Grumpy Old Man: “Due to unexpected delays” aka The ThreeA Story

The latest 3A H3ADLINES newsletter brings with it some classic 3A news: delays.  One of those action figures affected by the delays is their 6″ Judge Death, a figure that went up on 3A’s primary avenue of sales, Bambaland, some 7 months ago.  As the French adage goes, “plus ça change, plus c’est la même chose”.

It’s been 7 years since I bought my first figure from Bambaland, which was also one of their first figures, the Dirty Deeds Bertie Pipebomb.  It was the start of their venture and, being a fan of Wood’s quirky art style, I fell in love with the idea of buying a toy robot designed by him.  I had at the time been accumulating a number of art toys from Hong Kong, and was no stranger to ThreeZero, the production company behind 3A, having purchased a couple of figures they produced that were designed by Jason Siu (all of these discovered thanks to the tireless blogging of Andy Heng aka TOYSREVIL).  In short order I found myself with a Les Mort, Noir de Plume, a Boilerzomb, several Tomorrow Kings, a Euro Bramble and a 3AAssociates membership.  Les Mort took two months to arrive, Noir de Plume a month… but then the time between pre-order and delivery started to widen.  The Boilerzomb was delayed, then the 3AAssociates membership took 4 months to arrive.  The word delay started to appear more frequently.  It soon became apparent that 3A had production issues, yet there seemed to be no stopping of pre-orders.  It got so bad that Phillip Reed of Battlegrip declared he was done with 3A’s toys, and even posited we could be witnessing the death of 3A.  Those posts were from 2009 and 2010, and yet here we are 5 years later and there are still delays, and still massive gaps between pre-orders and delivery of a product.  And all of this in spite of the WWRp Large Martin debacle.

Large Martin is part of the World War Robot line from 3A, at the point it was introduced it was by far the largest figure they had produced for their 1/6 line, and despite being large it was still a fairly simply constructed figure.  With the success of their portable line of figures (aka WWRp), starting with the reduction of the Bramble to 1/12 scale, it was only natural that Large Martin would see a release in the line.  Available to pre-order on 19th Feb 2010, the WWRp Large Martins “entered the shipping system” at the end of October 2010, meaning a lot of people waited almost 9 months to receive it.  In the time between the WWRp pre-order opening and the figures finally shipping 3A had put up 16 other figures for pre-order1, 11 of which had multiple variants2, and that’s not counting the show exclusives that appeared during that time period3.  That’s prolific by anybody’s standards, but coming from a new business (admittedly ThreeZero were not new to the game) that’s a crazy number of production runs that are required, especially when you factor in the complicated colour schemes of some and the hand-painted weathering.  And these pre-orders required payment up front, essentially crowd-funding the production and taking the profit early (assuming it didn’t get eaten into by production issues), with no general guarantee of a shipping date.  So, as with Phillip Reed’s example of $654.50 in his ‘death of 3A’ post, fans could be left with staggering amounts of money paid out with little or no updates on when things were going to arrive.  In fact you had to go and find the updates yourself, on a 3A forum (a hive of fanatics that I found scarier than any other fan community).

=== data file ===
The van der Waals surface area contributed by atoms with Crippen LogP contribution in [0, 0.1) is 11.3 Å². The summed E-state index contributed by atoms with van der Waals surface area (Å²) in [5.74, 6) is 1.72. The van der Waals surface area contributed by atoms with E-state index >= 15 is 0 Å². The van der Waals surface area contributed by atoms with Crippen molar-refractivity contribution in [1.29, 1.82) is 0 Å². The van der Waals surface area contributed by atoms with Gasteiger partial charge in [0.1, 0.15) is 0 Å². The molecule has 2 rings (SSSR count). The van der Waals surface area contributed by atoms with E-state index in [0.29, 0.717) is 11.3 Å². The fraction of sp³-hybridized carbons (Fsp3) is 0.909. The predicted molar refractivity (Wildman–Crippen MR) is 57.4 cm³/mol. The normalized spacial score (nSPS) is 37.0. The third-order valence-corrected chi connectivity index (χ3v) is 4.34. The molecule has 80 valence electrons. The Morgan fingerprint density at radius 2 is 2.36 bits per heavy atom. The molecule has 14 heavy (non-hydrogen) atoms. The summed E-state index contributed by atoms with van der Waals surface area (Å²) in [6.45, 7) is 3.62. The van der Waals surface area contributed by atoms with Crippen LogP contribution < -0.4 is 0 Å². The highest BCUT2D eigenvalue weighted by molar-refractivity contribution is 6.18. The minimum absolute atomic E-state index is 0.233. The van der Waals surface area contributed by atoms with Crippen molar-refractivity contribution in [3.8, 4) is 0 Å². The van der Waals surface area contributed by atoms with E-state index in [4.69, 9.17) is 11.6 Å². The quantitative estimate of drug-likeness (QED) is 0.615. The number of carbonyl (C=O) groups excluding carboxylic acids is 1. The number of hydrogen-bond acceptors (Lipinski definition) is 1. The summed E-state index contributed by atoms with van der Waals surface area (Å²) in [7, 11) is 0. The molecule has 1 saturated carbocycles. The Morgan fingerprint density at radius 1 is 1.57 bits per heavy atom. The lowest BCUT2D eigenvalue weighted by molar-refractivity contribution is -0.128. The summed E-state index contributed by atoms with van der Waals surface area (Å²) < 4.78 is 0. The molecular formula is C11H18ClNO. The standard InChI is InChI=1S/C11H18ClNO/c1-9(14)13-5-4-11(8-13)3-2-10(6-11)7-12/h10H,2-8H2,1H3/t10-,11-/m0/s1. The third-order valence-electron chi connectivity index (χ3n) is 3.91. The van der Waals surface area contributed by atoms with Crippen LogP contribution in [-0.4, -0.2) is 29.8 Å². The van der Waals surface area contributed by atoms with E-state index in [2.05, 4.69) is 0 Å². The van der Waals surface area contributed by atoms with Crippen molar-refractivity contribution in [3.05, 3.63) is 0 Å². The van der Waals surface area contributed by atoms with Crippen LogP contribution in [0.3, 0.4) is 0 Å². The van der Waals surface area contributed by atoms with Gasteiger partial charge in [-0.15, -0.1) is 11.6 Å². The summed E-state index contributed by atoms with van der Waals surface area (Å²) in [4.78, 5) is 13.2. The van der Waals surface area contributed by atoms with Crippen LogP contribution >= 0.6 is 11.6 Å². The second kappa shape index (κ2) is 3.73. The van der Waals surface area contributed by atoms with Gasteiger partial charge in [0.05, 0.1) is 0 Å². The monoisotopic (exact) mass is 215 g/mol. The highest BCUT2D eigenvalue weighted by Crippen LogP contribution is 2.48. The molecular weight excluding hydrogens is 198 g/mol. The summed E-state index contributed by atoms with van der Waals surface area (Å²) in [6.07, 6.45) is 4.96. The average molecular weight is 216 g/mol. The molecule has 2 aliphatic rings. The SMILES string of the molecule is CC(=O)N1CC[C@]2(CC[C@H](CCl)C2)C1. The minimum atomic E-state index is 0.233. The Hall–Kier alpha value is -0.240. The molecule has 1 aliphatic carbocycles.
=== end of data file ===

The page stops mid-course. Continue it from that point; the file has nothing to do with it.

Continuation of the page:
But still they rolled on.  Delays kept happening.  QC issues started cropping up.  Regular complaints were made about poor customer service.  By the time my WWRp Large Martin set turned up I had tired of the situation, having suffered the delays and QC issues myself4.  My purchases ground to a halt, with my last 3A purchase direct from Bambaland being an Action Portable Hatchery Guard (who has a foot that hates staying attached to his leg), that was back in 2011.  I’ve bought the occasional 3A figure since, but only from retailers where I can pre-order with a small deposit (their Marvel Silver Centurion Iron Man5 via OneSixthBruce) or, preferably, no payment upfront at all (Microman6 String Divers via HobbyLink Japan).  I want an actual product to be there before I pay for it.  It’s cynical, but across that 2 years period, 2009-2011, I spent more time sitting and waiting than I did enjoying the final product.  I can only think that their business model is heavily reliant on their direct sales via the Bambaland store and not retail sales, and their audience seems to have reached a put where they just put up with it.  They’re certainly used to it (“well, it is 3A” is a surprisingly common phrase on forums discussing their products).  I’m actually surprised so many retailers still support their products when they have alarmingly regular delays.  These retailers must have sunk fairly large sums of money in pre-ordering product and delays are extremely bad for business when your capital is tied up in product you cannot sell [while this is more Transformers oriented it’s worth reading Morgan of Masterforce’s posts on the buying and selling action figures & toys, those will give you some insight as to what retailers go through due to minimum orders and prepayments.  Imagine stumping up the price of a Lexus and then being told “Oh, yeah, production issues, next month”].  And while there can be legitimate production problems, where an untried process requires a bit more thought, should it really be happening that often?